Refuge notebook: Swan Lake Fire Story Map

  • Tuesday, December 3, 2019 10:20am
  • Sports

The Swan Lake Fire was reported at 6:52 p.m. on June 5. Over the next 145 days, more than than 3,000 firefighters and support personnel were assigned to the fire, which grew to over 167,000 acres.

Those who live on the Kenai Peninsula realize Swan Lake is not the first large fire to occur recently in this boreal forest. Just three years ago, the human-caused 8,800-acre Card Street Fire started in the community of Sterling. Also burned in memory is the 2014 Funny River Fire, which grew to over 196,000 acres before typical wet summer weather set in. Both fires spread rapidly despite aggressive initial suppression actions.

These three fires all shared things in common: they spread primarily through mature stands of black spruce, actions were taken to protect nearby life and property, and they intersected vegetation treatments intended to reduce the overall fuel flammability while providing firefighters a safer place to work.

Black spruce, which forms continuous stands in forests of Southcentral Alaska, is a fire-adapted species that typically burns every 50 to 150 years. Fire causes black spruce cones to release their seeds. Nourished by nutrient-rich soil, the seedlings will grow to maturity in another 50 years or so, then the cycle continues with the next lightning strike and gust of wind.

There are approximately 175 miles of wildland-urban interface on the Kenai Peninsula, primarily along the Kenai National Wildlife Refuge border. What this means is that many wildfires on the refuge may be in proximity to values such as private property, infrastructure or recreational facilities.

Accordingly, most fires are managed in a way that their spread toward values is contained, either with direct suppression actions or by using natural or man-made barriers.

Fires closest to values are fully suppressed when possible. Direct actions were taken early on in the Swan Lake fire to contain spread south toward the Sterling Highway. When these became unsafe and ineffective due to intense fire behavior, firefighters retreated to dozer lines north of the highway to conduct a burn-out operation to halt the fire’s spread to the south.

Fire progression through mature spruce stands southwest toward Sterling, on the other hand, was successfully stopped using burn-out operations from pre-existing fuel breaks and natural features.

Fire spread to the northeast away from private property was not contained but held up in drainages and along the Enstar Pipeline right-of-way. Spread to the east was anticipated to be stopped by less flammable vegetation at higher elevations such as alder, lichens and dwarf shrub, which typically act as barriers to fire spread.

When stands of hemlock and mixed spruce in the mountain drainages began to carry fire, hotshot crews conducted direct suppression actions in the Mystery Creek drainage.

The area north of the Sterling Highway above Upper Jean Lake was deemed unsafe for foot travel by firefighters. The selected action was aerial suppression: hundreds of thousands of gallons of water were dropped by helicopters in this area to check the fire’s spread.

As hot and dry weather continued, it was determined to be unsafe to take any ground actions along the fire’s eastern flank. Instead, areas were identified in each of the mountain drainages where the vegetation became scarce and firefighters could access those areas more safely so that suppression actions could be taken if needed.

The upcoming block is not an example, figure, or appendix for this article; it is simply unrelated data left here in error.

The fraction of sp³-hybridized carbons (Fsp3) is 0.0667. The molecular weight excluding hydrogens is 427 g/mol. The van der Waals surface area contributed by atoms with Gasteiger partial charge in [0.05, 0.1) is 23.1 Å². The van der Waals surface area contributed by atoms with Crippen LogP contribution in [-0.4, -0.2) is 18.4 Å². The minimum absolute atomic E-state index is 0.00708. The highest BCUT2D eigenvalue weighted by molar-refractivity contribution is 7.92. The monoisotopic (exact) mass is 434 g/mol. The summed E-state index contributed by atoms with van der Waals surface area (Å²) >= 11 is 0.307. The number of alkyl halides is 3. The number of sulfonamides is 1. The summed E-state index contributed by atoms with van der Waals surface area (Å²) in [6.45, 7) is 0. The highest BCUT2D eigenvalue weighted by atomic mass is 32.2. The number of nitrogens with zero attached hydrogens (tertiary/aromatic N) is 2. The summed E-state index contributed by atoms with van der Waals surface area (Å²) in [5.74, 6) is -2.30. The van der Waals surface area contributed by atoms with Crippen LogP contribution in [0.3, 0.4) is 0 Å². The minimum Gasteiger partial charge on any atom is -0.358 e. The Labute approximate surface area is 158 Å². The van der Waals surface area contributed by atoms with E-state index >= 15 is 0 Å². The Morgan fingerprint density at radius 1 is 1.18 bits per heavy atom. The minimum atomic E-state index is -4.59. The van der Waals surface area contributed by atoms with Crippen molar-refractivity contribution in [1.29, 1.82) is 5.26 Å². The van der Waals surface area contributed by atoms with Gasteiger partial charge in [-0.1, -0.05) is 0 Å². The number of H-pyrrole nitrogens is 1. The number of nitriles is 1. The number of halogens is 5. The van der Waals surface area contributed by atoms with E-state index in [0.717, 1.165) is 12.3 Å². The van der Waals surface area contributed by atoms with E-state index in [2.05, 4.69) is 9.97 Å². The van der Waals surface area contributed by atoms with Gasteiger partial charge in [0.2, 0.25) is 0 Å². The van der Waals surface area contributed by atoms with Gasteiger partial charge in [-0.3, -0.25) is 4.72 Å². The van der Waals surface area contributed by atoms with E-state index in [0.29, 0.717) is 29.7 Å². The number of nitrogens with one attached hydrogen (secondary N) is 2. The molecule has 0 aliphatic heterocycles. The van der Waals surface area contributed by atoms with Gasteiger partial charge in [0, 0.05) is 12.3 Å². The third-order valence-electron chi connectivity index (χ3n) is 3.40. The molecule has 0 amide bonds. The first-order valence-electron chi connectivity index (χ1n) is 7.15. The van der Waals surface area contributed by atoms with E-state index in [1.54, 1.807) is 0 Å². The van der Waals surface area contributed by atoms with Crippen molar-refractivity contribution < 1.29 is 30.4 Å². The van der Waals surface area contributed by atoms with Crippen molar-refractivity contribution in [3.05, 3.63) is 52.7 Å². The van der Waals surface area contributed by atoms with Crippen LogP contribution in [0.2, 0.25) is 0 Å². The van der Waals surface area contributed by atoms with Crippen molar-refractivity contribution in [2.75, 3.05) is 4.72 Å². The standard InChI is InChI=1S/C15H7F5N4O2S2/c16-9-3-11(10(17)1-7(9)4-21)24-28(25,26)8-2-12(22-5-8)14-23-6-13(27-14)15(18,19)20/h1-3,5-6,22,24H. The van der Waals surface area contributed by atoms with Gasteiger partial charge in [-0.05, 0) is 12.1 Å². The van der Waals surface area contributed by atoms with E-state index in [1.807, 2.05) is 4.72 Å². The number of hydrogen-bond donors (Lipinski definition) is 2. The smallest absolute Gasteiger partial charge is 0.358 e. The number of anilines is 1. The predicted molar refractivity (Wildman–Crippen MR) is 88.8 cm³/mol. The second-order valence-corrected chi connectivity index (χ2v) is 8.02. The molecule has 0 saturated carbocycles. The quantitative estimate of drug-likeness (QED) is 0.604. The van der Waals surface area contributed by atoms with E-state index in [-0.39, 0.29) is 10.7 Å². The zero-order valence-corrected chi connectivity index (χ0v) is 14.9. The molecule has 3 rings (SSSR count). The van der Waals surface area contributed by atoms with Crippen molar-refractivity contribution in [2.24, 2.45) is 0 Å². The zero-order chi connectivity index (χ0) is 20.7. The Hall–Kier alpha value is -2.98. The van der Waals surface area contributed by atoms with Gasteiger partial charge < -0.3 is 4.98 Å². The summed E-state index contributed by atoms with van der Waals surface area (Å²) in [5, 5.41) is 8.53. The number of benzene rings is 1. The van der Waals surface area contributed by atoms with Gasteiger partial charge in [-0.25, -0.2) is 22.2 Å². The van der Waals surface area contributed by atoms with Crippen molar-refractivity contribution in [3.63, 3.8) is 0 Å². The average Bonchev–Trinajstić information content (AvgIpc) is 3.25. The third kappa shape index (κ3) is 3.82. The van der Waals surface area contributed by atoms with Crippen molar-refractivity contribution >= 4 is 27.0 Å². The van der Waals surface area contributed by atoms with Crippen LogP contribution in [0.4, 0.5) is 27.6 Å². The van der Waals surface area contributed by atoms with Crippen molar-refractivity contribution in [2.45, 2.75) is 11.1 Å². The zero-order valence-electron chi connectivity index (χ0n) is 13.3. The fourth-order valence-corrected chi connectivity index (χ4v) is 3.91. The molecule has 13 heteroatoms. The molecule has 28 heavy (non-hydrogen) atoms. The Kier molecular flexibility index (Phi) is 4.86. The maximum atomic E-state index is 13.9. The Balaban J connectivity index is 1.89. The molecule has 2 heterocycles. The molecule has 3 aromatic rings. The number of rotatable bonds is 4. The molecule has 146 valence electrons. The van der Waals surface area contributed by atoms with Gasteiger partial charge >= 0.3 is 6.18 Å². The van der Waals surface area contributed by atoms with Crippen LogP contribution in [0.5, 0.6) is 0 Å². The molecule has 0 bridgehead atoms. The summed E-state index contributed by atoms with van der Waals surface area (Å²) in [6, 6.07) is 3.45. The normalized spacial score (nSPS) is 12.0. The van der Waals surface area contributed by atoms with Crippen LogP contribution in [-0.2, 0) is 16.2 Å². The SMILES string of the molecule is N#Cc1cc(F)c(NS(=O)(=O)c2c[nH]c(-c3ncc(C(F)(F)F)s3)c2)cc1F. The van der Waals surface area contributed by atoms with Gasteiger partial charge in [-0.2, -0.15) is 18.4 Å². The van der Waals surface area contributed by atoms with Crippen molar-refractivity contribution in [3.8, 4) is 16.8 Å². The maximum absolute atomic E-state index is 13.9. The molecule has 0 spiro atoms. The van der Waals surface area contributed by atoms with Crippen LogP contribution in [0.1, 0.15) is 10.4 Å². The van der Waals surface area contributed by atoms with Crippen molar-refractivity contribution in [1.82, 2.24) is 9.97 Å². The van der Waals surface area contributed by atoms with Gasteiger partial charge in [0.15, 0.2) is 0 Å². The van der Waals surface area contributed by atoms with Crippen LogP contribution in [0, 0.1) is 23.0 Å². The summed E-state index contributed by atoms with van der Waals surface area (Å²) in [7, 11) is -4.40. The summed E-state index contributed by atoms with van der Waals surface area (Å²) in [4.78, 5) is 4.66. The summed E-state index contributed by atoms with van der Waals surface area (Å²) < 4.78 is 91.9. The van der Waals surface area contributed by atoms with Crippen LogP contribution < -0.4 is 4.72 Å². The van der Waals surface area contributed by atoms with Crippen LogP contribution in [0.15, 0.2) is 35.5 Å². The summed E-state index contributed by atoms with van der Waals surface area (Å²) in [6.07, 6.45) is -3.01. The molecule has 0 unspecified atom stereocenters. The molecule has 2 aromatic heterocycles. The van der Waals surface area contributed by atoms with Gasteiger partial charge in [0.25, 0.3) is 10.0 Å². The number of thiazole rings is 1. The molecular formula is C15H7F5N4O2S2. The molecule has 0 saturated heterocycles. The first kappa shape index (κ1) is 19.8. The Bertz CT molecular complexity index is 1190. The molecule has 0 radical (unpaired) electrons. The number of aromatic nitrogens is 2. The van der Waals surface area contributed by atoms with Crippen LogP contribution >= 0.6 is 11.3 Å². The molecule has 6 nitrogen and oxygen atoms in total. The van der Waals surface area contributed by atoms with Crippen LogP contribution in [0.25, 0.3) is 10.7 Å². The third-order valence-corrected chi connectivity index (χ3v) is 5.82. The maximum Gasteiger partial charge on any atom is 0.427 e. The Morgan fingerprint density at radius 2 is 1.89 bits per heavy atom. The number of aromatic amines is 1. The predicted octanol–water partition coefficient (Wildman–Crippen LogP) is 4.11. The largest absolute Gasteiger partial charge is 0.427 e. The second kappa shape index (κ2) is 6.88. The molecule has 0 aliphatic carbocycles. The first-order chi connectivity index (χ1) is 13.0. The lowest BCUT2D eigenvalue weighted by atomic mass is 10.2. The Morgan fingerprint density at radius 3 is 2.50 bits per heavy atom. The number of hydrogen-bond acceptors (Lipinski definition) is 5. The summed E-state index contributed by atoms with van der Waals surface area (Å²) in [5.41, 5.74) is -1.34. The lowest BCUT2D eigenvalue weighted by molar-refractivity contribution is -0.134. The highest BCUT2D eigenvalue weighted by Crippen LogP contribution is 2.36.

This was in July and with the onset of a wetting rain, fire was not anticipated to spread across the mountains before being halted by typical summer precipitation.

The summer of 2019 was anything but typical for weather. Drought conditions returned and persisted through much of August, and both above-ground vegetation and the organic soils or the “duff layer” became extremely dry. This set the stage for rapid fire growth in mid-August when high winds and low relative humidity occurred with the passage of a dry cold front.

A commonality of the Card Street, Funny River and Swan Lake fires was the use of fuels treatments that had been made in years leading up to the fires.

Looking back to 2014, the fuel breaks in place ahead of the Funny River Fire proved paramount for firefighters’ success in preventing spread of the fire toward communities. Mechanical treatments also proved successful in stopping the Card Street Fire when it crossed Skilak Lake Road. The Sterling fuel break was used as a contingency line for the Swan Lake Fire.

The type of fuel treatment that is often overlooked is previous fires. The King County Creek Fire scar stopped the Funny River Fire from progressing east toward Skilak Lake, the Card Street Fire burned into the Funny River Fire, and the Swan Lake Fire intersected multiple fire scars which directly affected fire behavior (read more on the Swan Lake Fire Story Map).

The most notable, however, may be how the Swan Lake Fire scar may, through the transformation of large stands of black spruce, provide resilience to future wildfires for the adjacent communities for the next 50 years.

To learn more about the Swan Lake Fire, please check out the Swan Lake Fire Story Map at https://arcg.is/0XaaT1. Far more than a map, this resource was created by interagency partners and is a comprehensive look at the conditions that led up to the fire, values that were at risk, decisions that were made to protect life and property, and what’s next after this seasonlong event.

Kristi Bulock is the Fire Management Officer for the Southern Alaska Refuges. Find more Refuge Notebook articles (1999–present) at https://www.fws.gov/refuge/Kenai/community/refuge_notebook.html.

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